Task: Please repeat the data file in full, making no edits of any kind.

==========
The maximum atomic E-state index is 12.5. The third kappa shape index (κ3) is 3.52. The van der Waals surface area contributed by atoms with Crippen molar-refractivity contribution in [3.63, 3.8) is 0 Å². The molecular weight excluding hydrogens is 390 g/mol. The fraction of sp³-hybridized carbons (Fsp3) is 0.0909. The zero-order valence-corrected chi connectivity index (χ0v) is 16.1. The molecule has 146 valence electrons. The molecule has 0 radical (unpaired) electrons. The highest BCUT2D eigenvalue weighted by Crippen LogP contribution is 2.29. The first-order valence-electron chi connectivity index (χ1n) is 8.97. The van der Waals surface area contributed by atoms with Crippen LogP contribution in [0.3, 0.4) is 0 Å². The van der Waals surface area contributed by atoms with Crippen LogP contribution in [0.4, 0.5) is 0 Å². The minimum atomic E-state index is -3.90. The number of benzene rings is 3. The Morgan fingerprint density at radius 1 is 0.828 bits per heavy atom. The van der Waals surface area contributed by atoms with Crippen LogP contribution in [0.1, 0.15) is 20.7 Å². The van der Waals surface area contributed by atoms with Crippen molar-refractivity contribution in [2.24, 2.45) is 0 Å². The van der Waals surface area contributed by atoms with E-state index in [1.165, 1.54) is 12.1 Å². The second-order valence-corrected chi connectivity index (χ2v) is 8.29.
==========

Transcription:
The maximum atomic E-state index is 12.5. The third kappa shape index (κ3) is 3.52. The van der Waals surface area contributed by atoms with Crippen molar-refractivity contribution in [3.63, 3.8) is 0 Å². The molecular weight excluding hydrogens is 390 g/mol. The fraction of sp³-hybridized carbons (Fsp3) is 0.0909. The zero-order valence-corrected chi connectivity index (χ0v) is 16.1. The molecule has 146 valence electrons. The molecule has 0 radical (unpaired) electrons. The highest BCUT2D eigenvalue weighted by Crippen LogP contribution is 2.29. The first-order valence-electron chi connectivity index (χ1n) is 8.97. The van der Waals surface area contributed by atoms with Crippen LogP contribution in [0.3, 0.4) is 0 Å². The van der Waals surface area contributed by atoms with Crippen LogP contribution in [0.4, 0.5) is 0 Å². The minimum atomic E-state index is -3.90. The number of benzene rings is 3. The Morgan fingerprint density at radius 1 is 0.828 bits per heavy atom. The van der Waals surface area contributed by atoms with Crippen LogP contribution in [0.1, 0.15) is 20.7 Å². The van der Waals surface area contributed by atoms with Crippen molar-refractivity contribution in [2.24, 2.45) is 0 Å². The van der Waals surface area contributed by atoms with E-state index in [1.165, 1.54) is 12.1 Å². The second-order valence-corrected chi connectivity index (χ2v) is 8.29.